Superdeux: Flash Kingdom
The world of Superdeux resembles an adult version of Saturday morning cartoons, combining vaguely ominous characters with elements of hip-hop culture and playful surrealism. The international company, brainchild of 32-year-old French computer geek/ex-graffiti artist Sebastian Roux, had a humble start. While he was a programmer for Team cHmAn in the mid-'90s, Roux spent his evenings tinkering around with early versions of Flash. He originally created the Superdeux website in 1999 to showcase his experiments but, thanks to mentions in journals like Pictoplasma, the site blew up.
Partnering with Flash programmer Stéphane "Tepat" Huleux, who Roux refers to as "the little genius," Superdeux has grown into a multifaceted design boutique, with offices in New York and Lille, France. The company has helped revolutionize modern advertising, web design, animation, and toys. Dedicated to combining effective communication with an adventurous sense of humor, they have developed a client list as diverse as MTV, Comedy Central, Hugo Boss, Johnson & Johnson, Sony Music, and Kid Robot. Similarly, their toys have included high-profile collaborations with the varied likes of Red Magic, Stereotype, and Kid Robot.
It's inevitable that Superdeux will keep growing. Their upcoming projects include more toy collaborations with Stereotype, STRANGEco, Sixpack, and Bshit, Superdeux wall stickers through the Domestic series, the further development of the artist collaboration network Unchi Leisure Centre, and a solo show at New York's Showroom Gallery in 2008. On top of that, Roux continues to run his Unchi record label and perform club bangers with Lowclub. Somehow, Seb found time to discuss Superdeux, cartoons, and the value of good advertising.
XLR8R:What, in your mind, is Superdeux?
Sebastian Roux: Superdeux is a mix between something artistic and a marketing thing. It's a creative solution to communication.
Where did the name Superdeux come from?
When I was doing graffiti, my name was seb2seb, and when I started working with a computer I decided to do something bigger. "Deux," in French, means "two." Voilá, Superdeux!
Did you attend art school?
I did some interior-design school and graphic-design school, but I've learned a lot by myself.
How do you approach each piece from start to finish?
When I do a piece, I start with a sentence. It could be some rap lyrics, or a word. I try to play around that with a character, or a handmade font, on paper first. When I find something interesting, I start to draw it with Illustrator. When I reach the color process, I only use a few colors. My design is not complicated or technical. It's more of a combination of an idea and a design.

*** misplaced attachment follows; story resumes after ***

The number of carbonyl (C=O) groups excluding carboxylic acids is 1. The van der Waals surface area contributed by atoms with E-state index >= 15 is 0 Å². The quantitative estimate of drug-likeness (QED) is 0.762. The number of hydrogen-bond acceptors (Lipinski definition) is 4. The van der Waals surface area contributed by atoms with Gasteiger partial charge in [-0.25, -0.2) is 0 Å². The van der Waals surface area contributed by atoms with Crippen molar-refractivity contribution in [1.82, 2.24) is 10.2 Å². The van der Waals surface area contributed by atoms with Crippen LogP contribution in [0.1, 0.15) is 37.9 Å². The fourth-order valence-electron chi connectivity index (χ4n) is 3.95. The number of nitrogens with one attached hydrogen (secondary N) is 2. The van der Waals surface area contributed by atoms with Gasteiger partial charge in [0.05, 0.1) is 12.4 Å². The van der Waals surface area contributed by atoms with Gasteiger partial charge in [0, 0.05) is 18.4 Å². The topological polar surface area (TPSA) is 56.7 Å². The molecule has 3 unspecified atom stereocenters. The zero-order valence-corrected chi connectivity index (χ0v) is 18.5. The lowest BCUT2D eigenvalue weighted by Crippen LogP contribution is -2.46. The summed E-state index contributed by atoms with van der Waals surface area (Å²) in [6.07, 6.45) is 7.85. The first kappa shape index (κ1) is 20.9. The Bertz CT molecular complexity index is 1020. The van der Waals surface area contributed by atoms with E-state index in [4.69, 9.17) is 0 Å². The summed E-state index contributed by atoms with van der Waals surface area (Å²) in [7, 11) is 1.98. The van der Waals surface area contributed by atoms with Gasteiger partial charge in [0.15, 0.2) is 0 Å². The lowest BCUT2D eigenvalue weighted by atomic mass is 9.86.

All of your work seems to be computer-based, besides the toys. Do you have a background in drawing, painting, or sculpting?
Not really. I was doing graffiti back in the day, and I still have to sketch my ideas on paper first, but the computer is my main tool.
What has been the craziest thing that's happened to you as you built the company up?
I think it's when I decided to move to Vancouver, then to New York in 2004. I was there to start a company with Tristan Eaton (Thunderdogs Studio). We still work together, but on our own respective companies. He's a fantastic designer and businessman.
What piece are you most proud of?
The Stereotype toys line. I've been doing this project for five years now, and it's amazing. I've had the opportunity to work and meet very talented people like Phunk Studio, Genevieve Gauckler, Bill McMullen, Staple, 123klan, Demo, and Acquired.
What does a day in your life look like?
Just fun: wake up early, turn music on, check emails, do some work, go out for dinner, meet some friends, party, sleep.
What do you listen to while you work?
I listen to things from my label Unchi: Auto, Lowclub (my music project with Junior Market and Spencer), Stereopleasure. Also, some stuff from Ed Banger Records, Spank Rock, and some hip-hop from the '90s and before. Music is one of the most important things in my life.
Who are some of your influences?
Andy Warhol, Adrian Frutiger, Takashi Murakami, James Brown.
Who are some of your favorite modern artists?
Parra, Kaws, So-Me, David Flores. Everyone should know about them. They are the perfect mix between art and marketing. Genius!
When and how did you get into toys?
I've been designing toys for six years now. My first contact with the toy industry was through Red Magic, then Kid Robot. Now, I'm developing a toy project for STRANGEco.
What is your favorite cartoon of all time?
You've worked for some big companies. Has there ever been a company you've turned down?
A few years ago, I was commissioned by a giant tobacco firm. I tried to work on the project, but then decided to stop. I just wasn't feeling okay with it, and no good ideas were coming out of my head.
Does advertising ever irritate you?
Yes, but I always try to imagine what I would think if I was the target. It's fun, and it's a good way to decide if it's good advertising or not.
How do you find the perfect balance of advertising and art?
I don't try to find it, and there is no need to find it, I think. I want to touch everybody when I do something. I try to use clear messages, so that you can like it or hate it but, in the end, you'll understand it.